The insurance market, like most markets at the moment, is competitive and economically challenging. The majority of insurers are looking for an edge. But how many of them consider claims management as a market differentiator? Do many insurers even think of claims management when looking for a way to get ahead of the competition?

Look at the five stages of an insurance claim. Each has the potential to offer the improvements in efficiency and customer experience that we have all come to expect from the digital world.

  1. First Notification of Loss (FNOL)
    What if you could offer your customers flexible communication? Via phone, email or via web portals or mobile web forms?
  2. Validation
    How is your claim handling powered? Smart workflow processes that include automated routing of claims based on location, skill, or type of claim? Do you have business-configurable rules that enable you to ensure that policy benefits and limits (including claim handling limits) are enforced consistently?
  3. Reserving
    Is your claims reserving always consistent, timely and accurate? For example, as well as manual reserving, do your systems enable you to set up automated reserves based on criteria that you define? Can you automatically allocate a reserve amount based on the claim limit, or the claim amount, or assessment criteria such as medical condition?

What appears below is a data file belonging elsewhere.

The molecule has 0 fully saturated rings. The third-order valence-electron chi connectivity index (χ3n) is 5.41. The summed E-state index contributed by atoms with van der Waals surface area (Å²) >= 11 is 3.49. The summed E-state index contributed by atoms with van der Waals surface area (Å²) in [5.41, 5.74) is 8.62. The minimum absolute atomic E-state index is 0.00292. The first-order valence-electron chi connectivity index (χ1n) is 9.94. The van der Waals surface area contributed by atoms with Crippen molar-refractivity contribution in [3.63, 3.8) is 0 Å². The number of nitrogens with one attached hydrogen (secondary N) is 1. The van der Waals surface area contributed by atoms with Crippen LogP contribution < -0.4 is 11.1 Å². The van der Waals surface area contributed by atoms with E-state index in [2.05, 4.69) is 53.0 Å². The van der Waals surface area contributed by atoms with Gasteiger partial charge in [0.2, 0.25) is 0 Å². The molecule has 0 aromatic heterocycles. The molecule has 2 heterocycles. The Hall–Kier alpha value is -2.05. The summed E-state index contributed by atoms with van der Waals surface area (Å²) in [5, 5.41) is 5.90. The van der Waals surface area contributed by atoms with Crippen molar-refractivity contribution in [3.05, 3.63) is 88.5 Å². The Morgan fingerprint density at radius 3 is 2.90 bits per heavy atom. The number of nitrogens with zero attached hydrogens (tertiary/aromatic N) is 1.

4. Payment
    Does your system include integrated payment management? Does it support multiple payment methods, automatic validation against agreed fees, and recurring payment processing? Does it help you to expedite the payment of agreed amounts to both providers and claimants? Can it help you to ensure that you’re not making payments when you shouldn’t?
  5. Recovery
    Could you increase efficiency and have more robust audit processes in place? Do you have the recovery management system that you want? One with not only the ability to recover amounts, such as the cost of repair from a Third Party Insurer, but also with the flexibility to record and manage estimated recoveries – with automatic reduction of estimated recovery amounts on partial recovery.

Just imagine for a moment, if you could innovate the way that you manage claims, is it possible that you could reduce costs dramatically? What if you could deliver significant improvements to the customer experience at the same time as reducing costs? Would claims management start to look like a market differentiator then?